The output line 172 of the single diverter valve 170 is connected to both the hydraulic motor 102 and to one side of the hydraulic cylinder 60. The opposite sides of the hydraulic cylinder 60 and the motor 102 are connected back to the output line 166 of the two-way diverter valve 164, thereby completing the hydraulic circuit.
An adjustable flow control valve 174 is also located between the output line 172 and the hydraulic motor 102. Manual adjustment of the adjustable hydraulic valve 174 ensures that while the motor 102 and hydraulic cylinder 60 are connected in parallel, the flow to the two devices may be adjusted relative to one another. Thus, manipulation of the adjustable control valve 174 permits a difference in flow rates between the hydraulic motor 102 and hydraulic cylinder 60, as needed, for example, to alter the rate of rotation of the safety valve 34 to correspond to the thread pitch located thereon.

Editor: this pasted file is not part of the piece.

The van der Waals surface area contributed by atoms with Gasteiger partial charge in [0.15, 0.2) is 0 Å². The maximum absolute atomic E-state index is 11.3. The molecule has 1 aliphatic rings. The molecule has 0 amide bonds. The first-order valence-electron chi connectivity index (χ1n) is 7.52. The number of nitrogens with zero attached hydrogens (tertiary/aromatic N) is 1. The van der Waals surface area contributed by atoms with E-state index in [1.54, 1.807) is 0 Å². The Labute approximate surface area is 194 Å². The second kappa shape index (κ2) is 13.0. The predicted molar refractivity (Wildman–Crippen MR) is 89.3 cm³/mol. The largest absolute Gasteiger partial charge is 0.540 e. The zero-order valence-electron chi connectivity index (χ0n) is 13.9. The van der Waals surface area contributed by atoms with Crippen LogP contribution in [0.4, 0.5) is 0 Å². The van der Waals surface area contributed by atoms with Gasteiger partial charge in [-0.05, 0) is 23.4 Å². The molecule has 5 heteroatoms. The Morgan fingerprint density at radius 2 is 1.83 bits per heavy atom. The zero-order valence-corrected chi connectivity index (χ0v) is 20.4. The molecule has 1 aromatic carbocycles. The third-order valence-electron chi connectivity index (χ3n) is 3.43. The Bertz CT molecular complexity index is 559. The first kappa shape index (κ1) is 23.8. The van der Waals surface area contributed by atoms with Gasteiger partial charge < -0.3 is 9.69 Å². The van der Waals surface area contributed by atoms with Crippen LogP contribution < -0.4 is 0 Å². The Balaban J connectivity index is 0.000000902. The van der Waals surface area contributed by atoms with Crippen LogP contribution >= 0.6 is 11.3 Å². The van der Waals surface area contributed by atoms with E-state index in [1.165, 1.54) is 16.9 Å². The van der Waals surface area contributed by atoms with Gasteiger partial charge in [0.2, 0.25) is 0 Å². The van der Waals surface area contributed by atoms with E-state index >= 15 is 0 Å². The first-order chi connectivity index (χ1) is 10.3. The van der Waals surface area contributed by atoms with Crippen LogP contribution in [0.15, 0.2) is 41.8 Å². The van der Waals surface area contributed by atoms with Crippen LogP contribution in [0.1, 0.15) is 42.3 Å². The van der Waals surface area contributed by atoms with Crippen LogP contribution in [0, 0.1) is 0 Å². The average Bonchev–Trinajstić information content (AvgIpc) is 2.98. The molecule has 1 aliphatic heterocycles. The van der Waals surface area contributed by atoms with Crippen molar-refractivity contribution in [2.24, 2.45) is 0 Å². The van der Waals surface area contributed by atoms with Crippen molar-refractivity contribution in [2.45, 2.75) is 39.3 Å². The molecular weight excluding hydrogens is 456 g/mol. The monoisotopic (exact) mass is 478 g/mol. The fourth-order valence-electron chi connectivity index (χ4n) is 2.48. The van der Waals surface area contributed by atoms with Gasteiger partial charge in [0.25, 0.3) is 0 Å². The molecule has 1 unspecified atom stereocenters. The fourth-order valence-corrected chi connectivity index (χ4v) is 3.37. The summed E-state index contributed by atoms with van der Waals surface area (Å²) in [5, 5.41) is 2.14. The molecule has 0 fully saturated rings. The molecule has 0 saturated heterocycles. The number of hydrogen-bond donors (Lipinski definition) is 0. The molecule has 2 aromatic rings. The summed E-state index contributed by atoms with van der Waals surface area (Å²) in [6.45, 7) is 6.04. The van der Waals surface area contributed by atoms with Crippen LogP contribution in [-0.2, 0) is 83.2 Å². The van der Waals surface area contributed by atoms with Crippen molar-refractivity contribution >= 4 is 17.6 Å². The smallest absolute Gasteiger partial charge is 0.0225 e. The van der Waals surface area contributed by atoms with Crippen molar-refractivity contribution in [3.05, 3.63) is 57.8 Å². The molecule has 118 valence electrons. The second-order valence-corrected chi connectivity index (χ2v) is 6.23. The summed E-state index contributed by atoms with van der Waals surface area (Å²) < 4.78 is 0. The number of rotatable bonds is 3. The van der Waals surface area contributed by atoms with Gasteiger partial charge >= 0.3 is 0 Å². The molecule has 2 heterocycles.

A variable flow divider 190 is positioned intermediate the output line 172 and motor 102 and hydraulic cylinder 60. The variable flow divider 190 operates to maintain a relatively constant division of the available fluid flow to the motor 102 and hydraulic cylinder 60. In this way, one of the devices cannot "steal" all of the fluid flow and "starve" the other. That is, during certain conditions either the hydraulic cylinder 60 or motor 102 may be stressed severely and require the majority of fluid flow, thereby preventing proper operation of the other device. For example, when the safety valve 34 is positioned directly over the blow-out, fluid from the well is forced against the bottom of the safety valve 34 with considerable force. In order to move the safety valve 34 downward, this force must be overcome. Thus, most of the fluid flow from the pump 156 will be directed to the hydraulic cylinder 60, preventing the motor 102 from effectively rotating the safety valve. The variable flow divider 190 ensures that sufficient fluid flow is available to continue to rotate the motor 102 even in these extreme conditions.
Operation of the apparatus 10 under the control of the primary drive control 154 may now be described in conjunction with FIGS. 1 and 2. The operator initially stabs the apparatus 10 onto the well pipe 14, causing the clamp assembly 12 to automatically close about the threaded box end 16 and secure the apparatus 10 thereto.